I recently watched a Season One episode, "Hey Boy's Revenge," about justice for Chinese railroad workers, featuring Kam Tong, Lisa Lu and Philip Ahn, with Bonanza's Pernell Roberts as the villain. "Gunsmoke" has a Season 1 episode like that, "The Queue," with Keye Luke.
So, I watched the first episodes of Gunsmoke and Have Gun Will Travel last night, and I enjoyed both! I think I liked the Have Gun pilot ever so slightly more, but it was close.
Josh, if you preferred (even slightly) the HGWT pilot over the Gunsmoke pilot you should know that “Matt Gets It” was a very highly rated episode for that 1st season. For me it is right at the top. But on the other hand, “Three Bells to Perdido” doesn’t even begin to approach the top episodes of that first season of HGTW. There are far better Paladin stories to come as you continue with that initial season. Of course, everyone’s mileage may vary but I stand firmly by that assessment.
Gary “no disrespect intended to Gunsmoke” O.
Does Disney’s 1950s-ish Zorro show count as a western? I just realized that I bought that years ago but still haven’t watched it.
I saw it as a kid, but never thought of it as a western. More of a swashbuckler. Fox's big-budget THE MARK OF ZORRO (1940), with Tyrone Power, is definitely always classified as a swashbuckler. However, in retrospect, I'm guessing the Disney show probably followed the template of the western more than it did the swashbuckler.
Josh, I agree with Brian that Zorro isn't exactly a western. It is set in the old west, true, but for me, it fits more into the swashbuckler genre. Of course, your mileage may vary.
And anyway, this is about you finding something short and fun to watch, so there's no reason for you to limit yourself to only westerns! If you want to include your thoughts on it here in this thread, I doubt many members would complain.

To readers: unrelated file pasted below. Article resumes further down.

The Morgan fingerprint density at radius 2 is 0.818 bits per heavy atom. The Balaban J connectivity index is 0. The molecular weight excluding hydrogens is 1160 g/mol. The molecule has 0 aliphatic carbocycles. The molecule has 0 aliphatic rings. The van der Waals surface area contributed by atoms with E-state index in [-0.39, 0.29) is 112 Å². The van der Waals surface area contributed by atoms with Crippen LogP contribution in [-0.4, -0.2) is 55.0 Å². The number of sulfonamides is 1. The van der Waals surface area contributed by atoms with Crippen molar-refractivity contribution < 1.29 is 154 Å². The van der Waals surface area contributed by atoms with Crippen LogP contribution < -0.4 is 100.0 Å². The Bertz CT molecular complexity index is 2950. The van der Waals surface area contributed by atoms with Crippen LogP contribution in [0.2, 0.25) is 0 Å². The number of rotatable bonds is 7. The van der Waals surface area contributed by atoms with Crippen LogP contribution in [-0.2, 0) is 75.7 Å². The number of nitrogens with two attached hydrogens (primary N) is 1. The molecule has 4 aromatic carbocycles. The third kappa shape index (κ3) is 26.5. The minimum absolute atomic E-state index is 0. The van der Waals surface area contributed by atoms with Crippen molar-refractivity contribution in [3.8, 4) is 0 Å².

Zorro is set in the western part of the country, so it maybe, kinda sorta could qualify....
It is a ton of fun, so watch it anyway. Completely different in tone from Gunsmoke and HGWT, but still a blast.
Of course Zorro is a western. So is Sgt. Preston and Hawkeye. All frontier stories. TV Guide was confused about this. They called some of them Adventures, Dramas, and Westerns.
The Disney Zorro is an excellent show. Great music by William Lava and fantastic stunts under the direction of the Yakima Canutt family. Zorro was the highest budgeted half-hour show, in 1957, as Disney doubled the ABC licensing fee. Which is tricky accounting since ABC bankrolled Disney Land.
Some exciting stunts in this Zorro opening. I think this opening is from the second season or the 1966 syndicated run. The swirling Z in the beginning may have been a bumper from the first season, too, but I don't think it's on the DVDs. It's on one or two of the VHS white clamshell releases.
IMHO, Yes! It's part western, part swashbuckler, all fun. It's not a "traditional" western BUT Don Diego and his father own a ranch. It's really more like The Scarlet Pimpernel (fop by day, formidable swordsman and a quick-thinking escape artist fighting oppressors by night). It's a top 10 favorite from my childhood days and I still greatly enjoy the show. I get a thrill every time I hear the theme song.
The fellow who plays Zorro, Guy Williams, has great charisma and screen presence. And in some episodes, Guy Williams gets to do to Jonathan Harris, what he couldn't do as 'Professor John Robinson' to 'Dr. Smith.'
And Dick Tufeld, the Robot's voice, was the announcer for Zorro.